That's really interesting. I listened to a story on the radio about fish farming. It was an interview with a writer that just wrote an article for Time Magazine on aquaculture. They discussed raising large, top predator fish like tuna on farms, but said that it wasn't possible because of the huge amount of small forage fish that would be required. The way I understood it, it wouldn't be economical because the amount of money it would take to catch and feed the amount of forage fish needed to raise a tuna wouldn't produce enough tuna meat to make it profitable. Plus, is there any concern about getting around the biological needs of those fish to swim great distances - which I would imagine would have a direct connection to their physical condition and meat quality? Salmon are raised, so I guess its possible, but I also know salmon farms have a lot of issues regarding huge amounts of waste (similar to a livestock farm), and parasites within the farm raised that can get out and infect wild populations.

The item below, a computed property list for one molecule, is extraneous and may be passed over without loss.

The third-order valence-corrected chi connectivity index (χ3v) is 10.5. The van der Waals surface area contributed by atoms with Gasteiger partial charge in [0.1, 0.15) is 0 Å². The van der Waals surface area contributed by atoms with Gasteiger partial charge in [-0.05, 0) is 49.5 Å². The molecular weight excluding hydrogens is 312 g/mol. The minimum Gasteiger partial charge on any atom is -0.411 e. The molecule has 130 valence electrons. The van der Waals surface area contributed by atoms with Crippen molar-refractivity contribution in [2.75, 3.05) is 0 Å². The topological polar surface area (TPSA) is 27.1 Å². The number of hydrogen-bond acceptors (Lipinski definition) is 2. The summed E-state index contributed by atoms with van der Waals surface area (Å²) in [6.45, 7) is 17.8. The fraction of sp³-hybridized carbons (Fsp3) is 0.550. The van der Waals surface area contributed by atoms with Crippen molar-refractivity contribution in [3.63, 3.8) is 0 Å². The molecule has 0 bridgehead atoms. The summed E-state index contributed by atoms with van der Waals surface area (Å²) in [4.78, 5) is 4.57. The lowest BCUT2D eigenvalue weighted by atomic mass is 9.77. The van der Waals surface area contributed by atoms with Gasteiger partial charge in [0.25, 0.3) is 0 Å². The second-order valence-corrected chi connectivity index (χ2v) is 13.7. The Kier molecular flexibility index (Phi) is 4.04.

The coolest thing was they also discussed cutting edge sustainable fish farming where the farmer basically creates a mini ecosystem with multiple species of food organisms being raised. The idea is that they each balance out some of the environmental concerns. For example, a farmer would raise fish, lobster or crab, maybe mussels or something - all in one "farm." So the crabs may pick up left over food that is fed to the fish and would otherwise foul the water, and the mussels would be filter feeding and hopefully improving water quality further.
It would be great to hear your thoughts on this stuff. I bet aquaculture is going to be a growing industry and I hope we can get it off on the right foot and keep environmental concerns and sustainability in mind. From national parks to marine reserves....cattle farms to tuna farms....
Thanks a lot!